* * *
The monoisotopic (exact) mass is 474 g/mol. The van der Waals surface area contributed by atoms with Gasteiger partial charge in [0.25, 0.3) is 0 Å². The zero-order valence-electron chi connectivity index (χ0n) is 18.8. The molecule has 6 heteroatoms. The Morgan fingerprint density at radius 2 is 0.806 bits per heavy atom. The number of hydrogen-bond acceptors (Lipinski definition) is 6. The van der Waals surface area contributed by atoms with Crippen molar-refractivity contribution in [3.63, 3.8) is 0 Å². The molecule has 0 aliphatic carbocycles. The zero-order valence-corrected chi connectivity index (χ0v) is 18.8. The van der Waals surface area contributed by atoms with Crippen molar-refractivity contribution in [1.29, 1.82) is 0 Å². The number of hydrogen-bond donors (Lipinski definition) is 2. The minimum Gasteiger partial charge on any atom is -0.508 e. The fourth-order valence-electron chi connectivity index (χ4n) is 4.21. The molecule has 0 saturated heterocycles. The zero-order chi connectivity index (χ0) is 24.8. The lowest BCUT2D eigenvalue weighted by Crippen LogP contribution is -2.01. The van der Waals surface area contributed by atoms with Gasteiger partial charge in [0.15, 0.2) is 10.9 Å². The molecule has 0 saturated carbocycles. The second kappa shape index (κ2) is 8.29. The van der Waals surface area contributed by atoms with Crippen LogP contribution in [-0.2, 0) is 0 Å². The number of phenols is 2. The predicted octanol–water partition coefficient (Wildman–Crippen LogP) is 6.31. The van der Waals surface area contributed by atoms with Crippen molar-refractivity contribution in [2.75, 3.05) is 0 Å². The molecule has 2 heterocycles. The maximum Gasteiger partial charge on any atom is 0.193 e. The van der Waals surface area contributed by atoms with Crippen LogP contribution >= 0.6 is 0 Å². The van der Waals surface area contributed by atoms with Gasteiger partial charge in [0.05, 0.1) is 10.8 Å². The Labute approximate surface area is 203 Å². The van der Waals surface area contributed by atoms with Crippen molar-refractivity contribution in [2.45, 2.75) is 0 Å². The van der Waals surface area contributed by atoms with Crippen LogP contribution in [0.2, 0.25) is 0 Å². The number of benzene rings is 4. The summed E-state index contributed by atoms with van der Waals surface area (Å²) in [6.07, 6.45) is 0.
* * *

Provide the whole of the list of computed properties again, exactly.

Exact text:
The monoisotopic (exact) mass is 474 g/mol. The van der Waals surface area contributed by atoms with Gasteiger partial charge in [0.25, 0.3) is 0 Å². The zero-order valence-electron chi connectivity index (χ0n) is 18.8. The molecule has 6 heteroatoms. The Morgan fingerprint density at radius 2 is 0.806 bits per heavy atom. The number of hydrogen-bond acceptors (Lipinski definition) is 6. The van der Waals surface area contributed by atoms with Crippen molar-refractivity contribution in [3.63, 3.8) is 0 Å². The molecule has 0 aliphatic carbocycles. The zero-order valence-corrected chi connectivity index (χ0v) is 18.8. The van der Waals surface area contributed by atoms with Crippen molar-refractivity contribution in [1.29, 1.82) is 0 Å². The number of hydrogen-bond donors (Lipinski definition) is 2. The minimum Gasteiger partial charge on any atom is -0.508 e. The fourth-order valence-electron chi connectivity index (χ4n) is 4.21. The molecule has 0 saturated heterocycles. The zero-order chi connectivity index (χ0) is 24.8. The lowest BCUT2D eigenvalue weighted by Crippen LogP contribution is -2.01. The van der Waals surface area contributed by atoms with Gasteiger partial charge in [0.15, 0.2) is 10.9 Å². The molecule has 0 saturated carbocycles. The second kappa shape index (κ2) is 8.29. The van der Waals surface area contributed by atoms with Crippen LogP contribution in [-0.2, 0) is 0 Å². The number of phenols is 2. The predicted octanol–water partition coefficient (Wildman–Crippen LogP) is 6.31. The van der Waals surface area contributed by atoms with Crippen molar-refractivity contribution in [2.75, 3.05) is 0 Å². The molecule has 2 heterocycles. The maximum Gasteiger partial charge on any atom is 0.193 e. The van der Waals surface area contributed by atoms with Crippen LogP contribution >= 0.6 is 0 Å². The van der Waals surface area contributed by atoms with Gasteiger partial charge in [0.05, 0.1) is 10.8 Å². The Labute approximate surface area is 203 Å². The van der Waals surface area contributed by atoms with Crippen molar-refractivity contribution in [2.45, 2.75) is 0 Å². The van der Waals surface area contributed by atoms with Crippen LogP contribution in [0.2, 0.25) is 0 Å². The number of benzene rings is 4. The summed E-state index contributed by atoms with van der Waals surface area (Å²) in [6.07, 6.45) is 0.